How can I reflect my values and views on the world through my investments?

Investments

By Miriam Herold, Head of Research, Centrepoint Alliance

Australia experienced its worst ever bushfire season over the recent summer with hundreds of homes destroyed, dozens of lives lost and millions of native animals perishing. The scale of destruction caught the attention of the world’s media and turned its focus to climate change.

Investors are taking note, and there is increasing demand from clients for investment options which align to their values relating to environmental, social and governance (ESG) matters. In a recent survey, 69% of Australians indicated that they would rather invest in a responsible super fund that considers the environmental, social and governance aspects of the companies it invests in - in addition to maximising returns, rather than a super fund which considers only maximising returns1.

Responsible investing is not a new idea and investment strategies incorporating a socially responsible or ethical awareness have been around for decades. Europe has been the pioneering region in this investment space, and legislation has been introduced in a number of European countries requiring investment managers to address the United Nations Sustainable Development Goals. The trend has spread from asset managers to retail advisers and in 2019 regulation was introduced in the EU requiring financial advisers to establish their clients’ ESG preferences during suitability assessments2.

The millennial generation is more assured and vocal in terms of its values and preferences than any generation which has come before it. As their incomes and superannuation balances increase this will lead to even greater demand for a comprehensive range of responsible investments.

There is a range of approaches to responsible and ESG investment which have evolved in recent decades. The different approaches can be summarised as follows:

  1. Negative Screening
    The simplest, and arguably crudest, approach involves the exclusion of companies, sectors or practices which do not meet a pre-determined set of criteria. This approach is often criticised and labelled as “green washing” as investment managers can merely take their mainstream portfolios and substitute a limited number of stocks to result in an “ethical” portfolio.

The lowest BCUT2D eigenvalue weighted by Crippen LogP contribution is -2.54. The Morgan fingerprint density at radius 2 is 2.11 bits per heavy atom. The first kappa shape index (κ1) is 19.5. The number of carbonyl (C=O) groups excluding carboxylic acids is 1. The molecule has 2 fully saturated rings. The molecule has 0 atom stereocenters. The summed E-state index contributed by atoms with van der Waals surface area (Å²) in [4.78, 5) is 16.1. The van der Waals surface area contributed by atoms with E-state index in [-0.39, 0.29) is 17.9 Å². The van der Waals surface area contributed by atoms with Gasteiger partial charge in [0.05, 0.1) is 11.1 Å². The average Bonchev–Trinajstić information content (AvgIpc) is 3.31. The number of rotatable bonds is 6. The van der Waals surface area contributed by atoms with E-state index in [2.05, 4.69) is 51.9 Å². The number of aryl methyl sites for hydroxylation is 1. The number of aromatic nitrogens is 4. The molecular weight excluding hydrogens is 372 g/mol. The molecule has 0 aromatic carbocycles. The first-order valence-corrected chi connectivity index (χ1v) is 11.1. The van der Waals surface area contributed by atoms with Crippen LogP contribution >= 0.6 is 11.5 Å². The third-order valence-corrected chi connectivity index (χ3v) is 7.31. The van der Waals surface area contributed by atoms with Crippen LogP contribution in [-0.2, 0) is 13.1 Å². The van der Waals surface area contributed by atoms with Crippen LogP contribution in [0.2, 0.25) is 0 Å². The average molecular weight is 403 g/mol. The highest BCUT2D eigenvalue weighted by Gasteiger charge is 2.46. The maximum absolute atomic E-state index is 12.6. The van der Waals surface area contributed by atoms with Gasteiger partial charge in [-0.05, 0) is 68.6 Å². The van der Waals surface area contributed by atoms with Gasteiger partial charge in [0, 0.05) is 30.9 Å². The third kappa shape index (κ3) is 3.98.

2. Positive Screening
    In addition to negative screening, the next approach on the spectrum of responsible investment incorporates sectors or projects being selected based on positive ESG scores or attributes.
  3. ESG Integration
    This approach is driven, not by individual values and preferences, but by the expected impact of ESG considerations on a company’s financial performance and sustainability. With this approach ESG factors are included into the investment manager’s financial analysis in a systematic and explicit manner.
  1. Impact Investing
    The newest and most focussed approach concentrates on investments aimed at solving social or environmental problems as a direct result of the investments e.g. issuing green bonds where the capital raised will fund projects that have positive environmental or climate benefits. Investments are often sustainability themed, such as renewable energy technology.

BlackRock’s founder and CEO Larry Fink made global headlines in January with his announcement of the world’s largest investment manager’s decision to divest fossil fuel companies from its active investment strategies and to launch passive index strategies excluding fossil fuel companies. The $US1trillion Norwegian Sovereign Wealth Fund also attracted significant attention last year, with it’s decision to divest investments relating to fossil fuel and oil and gas exploration. The issue was muddied somewhat, given the enormous wealth of the Scandinavian nation was driven by the nation’s extensive oil reserve riches and the Norwegian government in January approved and opened a new oil field in the county which will be its third largest.

There is no one size fits all approach to responsible investing as clients will each have their own individual preferences and requirements. Financial Advisers can therefore add enormous value by understanding their client’s values and preferences and implementing investments which best match these requirements.

1. From Values to Riches, Charting consumer attitudes and demands for responsible investing in Australia, November 2017. 

2. First Sentier Investors

Viewpoints